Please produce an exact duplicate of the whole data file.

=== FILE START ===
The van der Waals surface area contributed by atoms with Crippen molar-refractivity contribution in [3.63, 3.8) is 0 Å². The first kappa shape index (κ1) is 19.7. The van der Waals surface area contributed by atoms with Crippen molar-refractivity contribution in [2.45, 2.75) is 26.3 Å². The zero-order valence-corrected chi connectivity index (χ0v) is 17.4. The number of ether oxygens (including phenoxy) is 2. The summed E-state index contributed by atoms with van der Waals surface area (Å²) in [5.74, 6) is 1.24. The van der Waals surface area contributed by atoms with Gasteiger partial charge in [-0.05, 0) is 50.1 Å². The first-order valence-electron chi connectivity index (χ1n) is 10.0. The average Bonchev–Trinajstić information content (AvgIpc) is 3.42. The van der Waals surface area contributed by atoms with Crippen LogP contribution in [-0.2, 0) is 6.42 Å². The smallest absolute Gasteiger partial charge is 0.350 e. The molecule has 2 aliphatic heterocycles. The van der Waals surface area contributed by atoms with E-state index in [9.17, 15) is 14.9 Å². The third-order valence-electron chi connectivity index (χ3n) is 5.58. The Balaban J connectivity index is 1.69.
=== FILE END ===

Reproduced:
The van der Waals surface area contributed by atoms with Crippen molar-refractivity contribution in [3.63, 3.8) is 0 Å². The first kappa shape index (κ1) is 19.7. The van der Waals surface area contributed by atoms with Crippen molar-refractivity contribution in [2.45, 2.75) is 26.3 Å². The zero-order valence-corrected chi connectivity index (χ0v) is 17.4. The number of ether oxygens (including phenoxy) is 2. The summed E-state index contributed by atoms with van der Waals surface area (Å²) in [5.74, 6) is 1.24. The van der Waals surface area contributed by atoms with Gasteiger partial charge in [-0.05, 0) is 50.1 Å². The first-order valence-electron chi connectivity index (χ1n) is 10.0. The average Bonchev–Trinajstić information content (AvgIpc) is 3.42. The van der Waals surface area contributed by atoms with Crippen LogP contribution in [-0.2, 0) is 6.42 Å². The smallest absolute Gasteiger partial charge is 0.350 e. The molecule has 2 aliphatic heterocycles. The van der Waals surface area contributed by atoms with E-state index in [9.17, 15) is 14.9 Å². The third-order valence-electron chi connectivity index (χ3n) is 5.58. The Balaban J connectivity index is 1.69.